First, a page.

Children whose families evacuated after deadly landslides in Sri Lanka enjoy playtime with World Vision staff.
Editor’s note: All children and their families are safe in a new location. World Vision plans to operate a Child-Friendly Space in every camp location, providing the children a safe place, while helping them regain a sense of normalcy. Later the organization will make sure children have the help they need to return to school.
“It started off as a really good day,” says Nirmani Perera. She and two colleagues welcomed dozens of children to a Child-Friendly Space for families who had fled rains, severe flooding, and landslides in central Sri Lanka.
For more than a week, heavy rains pounded Sri Lanka, flooding the capital City, Colombo, and triggering landslides in the mountainous central region. At least 100 people died and as many were missing. More than 230,000 people were displaced.
Landslides swept away three villages in Aranayaka. In mere seconds, 60 acres of land turned to mud, wiping out 66 houses and the people inside them.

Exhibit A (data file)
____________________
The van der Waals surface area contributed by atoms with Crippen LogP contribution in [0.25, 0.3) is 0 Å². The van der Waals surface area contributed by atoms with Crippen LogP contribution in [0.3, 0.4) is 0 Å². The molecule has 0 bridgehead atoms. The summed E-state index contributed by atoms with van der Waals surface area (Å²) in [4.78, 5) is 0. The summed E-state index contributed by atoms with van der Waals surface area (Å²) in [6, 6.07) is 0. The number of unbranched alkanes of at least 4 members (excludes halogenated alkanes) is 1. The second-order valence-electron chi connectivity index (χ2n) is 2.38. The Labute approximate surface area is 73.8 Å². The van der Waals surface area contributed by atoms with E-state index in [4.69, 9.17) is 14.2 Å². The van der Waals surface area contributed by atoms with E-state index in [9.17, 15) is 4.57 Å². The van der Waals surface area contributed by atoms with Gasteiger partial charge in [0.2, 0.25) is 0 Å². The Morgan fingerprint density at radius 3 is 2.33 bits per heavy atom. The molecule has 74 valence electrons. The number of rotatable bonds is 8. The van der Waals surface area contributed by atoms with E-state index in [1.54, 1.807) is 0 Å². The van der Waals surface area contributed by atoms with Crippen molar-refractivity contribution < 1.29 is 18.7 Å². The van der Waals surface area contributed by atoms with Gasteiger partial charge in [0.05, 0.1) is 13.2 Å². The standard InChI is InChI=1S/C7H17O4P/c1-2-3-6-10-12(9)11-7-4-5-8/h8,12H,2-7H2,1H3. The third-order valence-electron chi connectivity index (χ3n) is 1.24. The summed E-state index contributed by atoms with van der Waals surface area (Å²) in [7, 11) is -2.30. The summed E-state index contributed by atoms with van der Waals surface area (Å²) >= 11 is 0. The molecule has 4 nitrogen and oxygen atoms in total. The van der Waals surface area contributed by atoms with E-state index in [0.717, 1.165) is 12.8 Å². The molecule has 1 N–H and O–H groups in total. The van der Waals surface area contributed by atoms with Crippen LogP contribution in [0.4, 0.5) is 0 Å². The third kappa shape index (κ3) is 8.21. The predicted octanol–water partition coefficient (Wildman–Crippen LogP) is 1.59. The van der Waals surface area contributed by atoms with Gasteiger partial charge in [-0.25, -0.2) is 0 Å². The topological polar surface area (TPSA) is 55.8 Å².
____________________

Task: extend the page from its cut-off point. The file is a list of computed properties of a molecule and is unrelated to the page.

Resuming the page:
Within four days, Nirmani and two other World Vision child program experts arrived in Aranayaka and set up a Child-Friendly Space (CFS) for children of families that had evacuated from the landslide area.
CFS activities are fun with a serious side. Children who participate learn to stay safe from physical dangers and exploitation.
But about noon, the sunny day turned — it began to rain. Nirmani and the others sent children back to the community hall to stay with their mothers. The rain grew heavier, Nirmani says, but whenever it eased, children would return to the CFS tent.
“They said they didn’t want to stay in the hall and that they liked to stay in the CFS with us,” Nirmani says.
Then Nirmani heard a loud rumbling. She thought it was thunder.
“It was followed by a second [rumbling], and a noise immediately after that I can’t explain,” she says.
“It sounded like millions of rocks falling on other rocks … continuous noise,” says Nirmani. “When we looked out of the tent we saw the mountain come down and it created a white smoke like a mist.”
“People were panicked and we panicked, too. We had never experienced something like this before,” she says.
Nirmani and the other staff made sure the children returned to their parents, then packed up their equipment and supplies.
All World Vision staff were instructed to evacuate the landslide area by the response manager. Nirmani and the team prepared to open the CFS at the new evacuation location.
“We are looking forward to working with the children tomorrow again, after assessing the situation,” Nirmani told her colleagues.
“But tonight that noise will not stop ringing in my ears.”
Photo©2016 World vision, Nirmani Perera